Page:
4 signs you should hire a virtual assistant

virtual assistant

Any business owner will tell you that running a business is a lot of work and comes with wearing many hats. In the early days of starting a business, a founder might feel like the CEO, accountant, marketing manager, administrative assistant, software engineer, sales representative, product manager, and more.

As your business grows, you’ll inevitably have to shed some of your job titles and delegate tasks. One solution? Hire a virtual assistant so you can make time for what matters and get back to working on your business instead of being knee-deep in minutiae. 

This post will tell you the must-have information about virtual assistants, including signs you might need one, key benefits, and what to look for when interviewing candidates. First up, let’s dig into what virtual assistants do and where they do it.

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What is a virtual assistant (VA)? 

A virtual assistant (VA) is an independent contractor or freelancer who completes administrative, business development, social media, marketing, and other business-related tasks remotely. They provide supporting functions to other businesses from a location of choice and complete various tasks to free up time for business owners and leaders. Virtual assistants often help small to midsize companies and fill in gaps on small teams where a full-time employee may not be necessary. 

Some examples of specific tasks VAs can do include calendar management and scheduling, bookkeeping, customer support, creating and posting content on social media, developing marketing materials, and preparing documents and presentations. Some VAs specialize in specific skills, while others may specialize across industries. 

Signs you need a virtual assistant

If you aren’t sure you need a VA for your business, you aren’t alone. Some business owners are reluctant to hire a VA because of financial reasons, fear of poor-quality work, and fear of losing control over their business. Despite these valid hesitations, there are some signs that it might be time to hire help for your business (and your sanity). 

Below are four red flags to watch for that could indicate you need some help:

1. You live in a constant state of burnout.

If you’re spending too much time on your business and feel like it’s consuming every waking hour, you should consider hiring a virtual assistant. This might look like not taking time off to rest and recharge, losing hours of sleep due to late nights spent working, and a general sense of daily overwhelm. One of the perks of founding your own business is setting your own hours and taking time for yourself as needed. So if you are struggling to step away from your work, it’s time to consider your options, including bringing on a VA.

2. Administrative tasks are consuming a majority of your time.

Are you auditing your schedule? Do you know where your time goes? If you’re finding that administrative tasks are consuming a majority of your time (say, more than 40-50% of your workload), a virtual assistant can help with that. When you don’t have enough time to do the work that makes you money, it’s challenging to feel like your business is thriving (and pay the bills, nonetheless). Spending your days responding to emails, scheduling, invoicing, and posting on social media are all necessary activities. But someone else can carry out these tasks so you can better prioritize your time.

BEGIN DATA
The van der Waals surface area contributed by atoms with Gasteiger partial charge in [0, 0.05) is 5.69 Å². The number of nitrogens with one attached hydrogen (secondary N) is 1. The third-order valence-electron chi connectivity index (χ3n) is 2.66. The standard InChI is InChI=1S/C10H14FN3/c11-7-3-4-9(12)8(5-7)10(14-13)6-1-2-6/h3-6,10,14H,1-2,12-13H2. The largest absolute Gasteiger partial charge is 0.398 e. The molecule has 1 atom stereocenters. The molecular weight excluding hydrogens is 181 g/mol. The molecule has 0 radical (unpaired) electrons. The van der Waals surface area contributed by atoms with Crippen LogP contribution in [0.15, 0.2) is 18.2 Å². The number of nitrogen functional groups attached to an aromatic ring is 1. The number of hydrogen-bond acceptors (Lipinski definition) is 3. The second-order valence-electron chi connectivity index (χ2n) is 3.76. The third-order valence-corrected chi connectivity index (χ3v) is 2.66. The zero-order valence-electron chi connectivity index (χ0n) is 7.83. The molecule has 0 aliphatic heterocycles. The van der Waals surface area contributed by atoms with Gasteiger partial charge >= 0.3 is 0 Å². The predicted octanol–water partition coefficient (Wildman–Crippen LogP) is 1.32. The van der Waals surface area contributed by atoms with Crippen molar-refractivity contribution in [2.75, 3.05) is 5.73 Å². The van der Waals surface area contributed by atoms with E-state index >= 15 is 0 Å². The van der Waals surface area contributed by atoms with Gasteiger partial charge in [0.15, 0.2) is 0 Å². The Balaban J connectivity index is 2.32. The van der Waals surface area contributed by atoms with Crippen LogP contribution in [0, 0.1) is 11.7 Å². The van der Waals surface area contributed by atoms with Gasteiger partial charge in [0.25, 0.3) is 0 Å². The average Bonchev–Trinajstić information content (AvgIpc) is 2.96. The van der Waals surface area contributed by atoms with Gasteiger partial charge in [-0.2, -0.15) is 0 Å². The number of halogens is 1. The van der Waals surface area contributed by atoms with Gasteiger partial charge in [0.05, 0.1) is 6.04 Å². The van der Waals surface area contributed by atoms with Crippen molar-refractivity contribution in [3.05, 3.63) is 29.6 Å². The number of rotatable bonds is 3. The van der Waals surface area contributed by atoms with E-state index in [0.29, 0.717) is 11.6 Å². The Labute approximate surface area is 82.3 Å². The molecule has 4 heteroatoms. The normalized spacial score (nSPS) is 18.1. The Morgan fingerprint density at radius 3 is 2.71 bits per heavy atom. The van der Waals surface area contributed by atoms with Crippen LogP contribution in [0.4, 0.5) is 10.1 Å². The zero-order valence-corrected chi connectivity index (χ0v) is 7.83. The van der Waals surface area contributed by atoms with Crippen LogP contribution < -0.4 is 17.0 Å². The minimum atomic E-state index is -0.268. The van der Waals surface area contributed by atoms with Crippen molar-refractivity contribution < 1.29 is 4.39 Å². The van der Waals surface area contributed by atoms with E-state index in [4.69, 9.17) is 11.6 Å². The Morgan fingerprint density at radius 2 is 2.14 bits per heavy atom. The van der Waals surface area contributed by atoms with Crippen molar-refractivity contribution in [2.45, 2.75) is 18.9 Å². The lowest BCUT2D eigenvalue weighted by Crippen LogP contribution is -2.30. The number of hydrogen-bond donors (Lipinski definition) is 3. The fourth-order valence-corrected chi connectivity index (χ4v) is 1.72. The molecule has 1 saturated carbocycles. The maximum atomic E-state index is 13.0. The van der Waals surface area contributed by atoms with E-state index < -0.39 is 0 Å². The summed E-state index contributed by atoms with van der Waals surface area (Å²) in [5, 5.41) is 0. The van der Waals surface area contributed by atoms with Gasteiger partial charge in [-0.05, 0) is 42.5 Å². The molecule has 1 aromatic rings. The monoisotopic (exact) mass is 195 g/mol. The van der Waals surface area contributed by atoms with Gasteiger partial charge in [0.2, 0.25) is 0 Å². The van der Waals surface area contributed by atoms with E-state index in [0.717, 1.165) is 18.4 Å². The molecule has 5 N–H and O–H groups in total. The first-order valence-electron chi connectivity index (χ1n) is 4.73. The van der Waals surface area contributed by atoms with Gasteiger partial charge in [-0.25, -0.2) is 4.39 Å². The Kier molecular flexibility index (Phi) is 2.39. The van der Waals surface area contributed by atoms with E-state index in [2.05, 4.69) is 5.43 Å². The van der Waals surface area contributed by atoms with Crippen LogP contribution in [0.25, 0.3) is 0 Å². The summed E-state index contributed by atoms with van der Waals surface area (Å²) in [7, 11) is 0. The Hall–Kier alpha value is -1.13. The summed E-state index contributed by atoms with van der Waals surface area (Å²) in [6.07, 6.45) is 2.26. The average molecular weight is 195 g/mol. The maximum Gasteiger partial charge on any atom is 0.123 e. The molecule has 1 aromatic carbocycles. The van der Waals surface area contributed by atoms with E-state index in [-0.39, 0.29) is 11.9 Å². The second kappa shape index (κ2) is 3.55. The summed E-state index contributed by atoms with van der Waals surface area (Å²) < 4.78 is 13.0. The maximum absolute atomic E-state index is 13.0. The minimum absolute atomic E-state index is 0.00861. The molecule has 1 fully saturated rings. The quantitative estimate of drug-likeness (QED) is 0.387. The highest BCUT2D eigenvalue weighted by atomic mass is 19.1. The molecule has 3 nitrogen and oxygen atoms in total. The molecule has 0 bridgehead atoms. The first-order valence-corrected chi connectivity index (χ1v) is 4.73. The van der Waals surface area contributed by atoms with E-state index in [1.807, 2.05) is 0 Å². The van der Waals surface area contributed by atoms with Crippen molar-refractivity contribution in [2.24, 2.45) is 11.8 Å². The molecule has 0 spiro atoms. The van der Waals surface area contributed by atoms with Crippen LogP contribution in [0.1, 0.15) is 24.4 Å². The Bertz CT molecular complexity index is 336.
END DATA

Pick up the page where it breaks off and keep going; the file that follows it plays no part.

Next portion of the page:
3. You’re turning down work that could help your business grow. 

Picture this: Your dream client reaches out to inquire about your availability and service offerings. You’ve been waiting for this moment since you launched your business, and it’s finally here — only to quickly disappear because you don’t have the bandwidth in your schedule to accommodate them. Not only are you turning away your dream client, but you’re also turning down the work that could help your business (and your bank account) grow. At the same time, you’re missing out on new opportunities that fit your strengths because you’re spending your time on administrative work. You can avoid turning down the job you want by setting yourself and your business up for success with the support it needs.

4. You don’t possess the skills needed for specific tasks.

There are specific components of managing a business that need to occur that you may know nothing about. For example, bookkeeping is a must for the financial side of a business, but you may not know much about it. You don’t have to be (and can’t be) an expert in every aspect of your business. Instead, consider leaning on experts in the specific areas you need. You could hire a virtual assistant with formalized project management training for all of your project organization’s needs. Or you could hire a virtual assistant with a background in social media and digital marketing to help run your social media channels if you’re unfamiliar with that territory. 

Benefits of hiring a virtual assistant for your business

When it comes to adding new teammates, most business owners want to understand the added value and return on investment. Thankfully, virtual assistants bring a tremendous amount of value to their teams.